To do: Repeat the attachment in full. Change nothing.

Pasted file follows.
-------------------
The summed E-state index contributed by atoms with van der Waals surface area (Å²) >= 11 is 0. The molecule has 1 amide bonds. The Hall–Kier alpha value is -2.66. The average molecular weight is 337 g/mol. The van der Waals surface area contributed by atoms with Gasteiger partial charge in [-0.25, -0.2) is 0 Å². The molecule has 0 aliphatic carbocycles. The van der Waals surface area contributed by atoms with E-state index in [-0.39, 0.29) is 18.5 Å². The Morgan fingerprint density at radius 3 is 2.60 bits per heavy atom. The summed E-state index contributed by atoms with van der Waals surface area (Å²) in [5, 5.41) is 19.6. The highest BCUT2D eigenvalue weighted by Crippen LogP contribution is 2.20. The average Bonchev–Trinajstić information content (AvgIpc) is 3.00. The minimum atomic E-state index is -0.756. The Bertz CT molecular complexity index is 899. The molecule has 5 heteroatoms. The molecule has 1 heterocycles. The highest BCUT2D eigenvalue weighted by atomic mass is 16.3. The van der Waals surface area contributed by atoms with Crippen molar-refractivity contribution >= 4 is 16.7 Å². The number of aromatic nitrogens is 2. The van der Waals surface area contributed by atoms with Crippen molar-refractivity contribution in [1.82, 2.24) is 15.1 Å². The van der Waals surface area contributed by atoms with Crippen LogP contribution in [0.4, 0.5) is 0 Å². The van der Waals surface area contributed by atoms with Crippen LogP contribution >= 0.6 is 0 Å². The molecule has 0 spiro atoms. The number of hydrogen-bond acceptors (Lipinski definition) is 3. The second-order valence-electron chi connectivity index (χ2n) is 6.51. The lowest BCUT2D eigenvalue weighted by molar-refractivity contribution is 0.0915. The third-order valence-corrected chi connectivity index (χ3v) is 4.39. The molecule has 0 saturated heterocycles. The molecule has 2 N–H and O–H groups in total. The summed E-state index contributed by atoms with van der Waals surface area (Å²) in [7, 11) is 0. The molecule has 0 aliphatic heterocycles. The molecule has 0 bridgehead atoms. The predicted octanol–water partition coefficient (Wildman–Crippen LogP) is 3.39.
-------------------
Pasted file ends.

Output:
The summed E-state index contributed by atoms with van der Waals surface area (Å²) >= 11 is 0. The molecule has 1 amide bonds. The Hall–Kier alpha value is -2.66. The average molecular weight is 337 g/mol. The van der Waals surface area contributed by atoms with Gasteiger partial charge in [-0.25, -0.2) is 0 Å². The molecule has 0 aliphatic carbocycles. The van der Waals surface area contributed by atoms with E-state index in [-0.39, 0.29) is 18.5 Å². The Morgan fingerprint density at radius 3 is 2.60 bits per heavy atom. The summed E-state index contributed by atoms with van der Waals surface area (Å²) in [5, 5.41) is 19.6. The highest BCUT2D eigenvalue weighted by Crippen LogP contribution is 2.20. The average Bonchev–Trinajstić information content (AvgIpc) is 3.00. The minimum atomic E-state index is -0.756. The Bertz CT molecular complexity index is 899. The molecule has 5 heteroatoms. The molecule has 1 heterocycles. The highest BCUT2D eigenvalue weighted by atomic mass is 16.3. The van der Waals surface area contributed by atoms with Crippen molar-refractivity contribution >= 4 is 16.7 Å². The number of aromatic nitrogens is 2. The van der Waals surface area contributed by atoms with Crippen molar-refractivity contribution in [1.82, 2.24) is 15.1 Å². The van der Waals surface area contributed by atoms with Crippen LogP contribution in [0.4, 0.5) is 0 Å². The van der Waals surface area contributed by atoms with Crippen LogP contribution >= 0.6 is 0 Å². The molecule has 0 spiro atoms. The number of hydrogen-bond acceptors (Lipinski definition) is 3. The second-order valence-electron chi connectivity index (χ2n) is 6.51. The lowest BCUT2D eigenvalue weighted by molar-refractivity contribution is 0.0915. The third-order valence-corrected chi connectivity index (χ3v) is 4.39. The molecule has 0 saturated heterocycles. The molecule has 2 N–H and O–H groups in total. The summed E-state index contributed by atoms with van der Waals surface area (Å²) in [7, 11) is 0. The molecule has 0 aliphatic heterocycles. The molecule has 0 bridgehead atoms. The predicted octanol–water partition coefficient (Wildman–Crippen LogP) is 3.39.